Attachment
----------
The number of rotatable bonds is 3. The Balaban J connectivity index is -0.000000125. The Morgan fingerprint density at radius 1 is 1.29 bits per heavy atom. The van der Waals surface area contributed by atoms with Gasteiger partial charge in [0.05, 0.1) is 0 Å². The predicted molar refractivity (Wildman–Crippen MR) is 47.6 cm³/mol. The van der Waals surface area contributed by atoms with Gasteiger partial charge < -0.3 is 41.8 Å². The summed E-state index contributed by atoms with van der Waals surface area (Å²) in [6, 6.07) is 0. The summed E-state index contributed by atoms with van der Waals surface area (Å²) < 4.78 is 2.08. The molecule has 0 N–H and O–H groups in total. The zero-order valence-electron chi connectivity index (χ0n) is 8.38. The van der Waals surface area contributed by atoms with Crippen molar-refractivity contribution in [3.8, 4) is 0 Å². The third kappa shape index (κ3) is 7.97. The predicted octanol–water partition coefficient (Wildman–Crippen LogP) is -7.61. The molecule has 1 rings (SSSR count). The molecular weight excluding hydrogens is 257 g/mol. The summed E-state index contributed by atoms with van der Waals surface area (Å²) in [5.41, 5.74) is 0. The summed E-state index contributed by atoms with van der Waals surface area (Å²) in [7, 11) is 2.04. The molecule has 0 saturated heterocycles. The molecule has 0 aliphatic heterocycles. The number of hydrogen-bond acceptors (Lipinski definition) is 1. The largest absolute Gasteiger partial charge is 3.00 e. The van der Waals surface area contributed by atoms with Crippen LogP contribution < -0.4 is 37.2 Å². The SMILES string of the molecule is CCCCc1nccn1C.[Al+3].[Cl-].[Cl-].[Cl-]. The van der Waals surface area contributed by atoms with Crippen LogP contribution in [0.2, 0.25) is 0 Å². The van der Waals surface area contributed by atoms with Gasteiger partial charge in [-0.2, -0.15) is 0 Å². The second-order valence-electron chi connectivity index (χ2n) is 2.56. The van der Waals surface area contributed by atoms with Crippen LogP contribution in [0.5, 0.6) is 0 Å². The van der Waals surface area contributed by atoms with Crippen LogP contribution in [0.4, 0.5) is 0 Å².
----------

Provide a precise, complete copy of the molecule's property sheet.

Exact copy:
The number of rotatable bonds is 3. The Balaban J connectivity index is -0.000000125. The Morgan fingerprint density at radius 1 is 1.29 bits per heavy atom. The van der Waals surface area contributed by atoms with Gasteiger partial charge in [0.05, 0.1) is 0 Å². The predicted molar refractivity (Wildman–Crippen MR) is 47.6 cm³/mol. The van der Waals surface area contributed by atoms with Gasteiger partial charge < -0.3 is 41.8 Å². The summed E-state index contributed by atoms with van der Waals surface area (Å²) in [6, 6.07) is 0. The summed E-state index contributed by atoms with van der Waals surface area (Å²) < 4.78 is 2.08. The molecule has 0 N–H and O–H groups in total. The zero-order valence-electron chi connectivity index (χ0n) is 8.38. The van der Waals surface area contributed by atoms with Crippen molar-refractivity contribution in [3.8, 4) is 0 Å². The third kappa shape index (κ3) is 7.97. The predicted octanol–water partition coefficient (Wildman–Crippen LogP) is -7.61. The molecule has 1 rings (SSSR count). The molecular weight excluding hydrogens is 257 g/mol. The summed E-state index contributed by atoms with van der Waals surface area (Å²) in [5.41, 5.74) is 0. The summed E-state index contributed by atoms with van der Waals surface area (Å²) in [7, 11) is 2.04. The molecule has 0 saturated heterocycles. The molecule has 0 aliphatic heterocycles. The number of hydrogen-bond acceptors (Lipinski definition) is 1. The largest absolute Gasteiger partial charge is 3.00 e. The van der Waals surface area contributed by atoms with Crippen LogP contribution < -0.4 is 37.2 Å². The SMILES string of the molecule is CCCCc1nccn1C.[Al+3].[Cl-].[Cl-].[Cl-]. The van der Waals surface area contributed by atoms with Crippen LogP contribution in [0.2, 0.25) is 0 Å². The van der Waals surface area contributed by atoms with Gasteiger partial charge in [-0.2, -0.15) is 0 Å². The second-order valence-electron chi connectivity index (χ2n) is 2.56. The van der Waals surface area contributed by atoms with Crippen LogP contribution in [0.5, 0.6) is 0 Å². The van der Waals surface area contributed by atoms with Crippen LogP contribution in [0.4, 0.5) is 0 Å².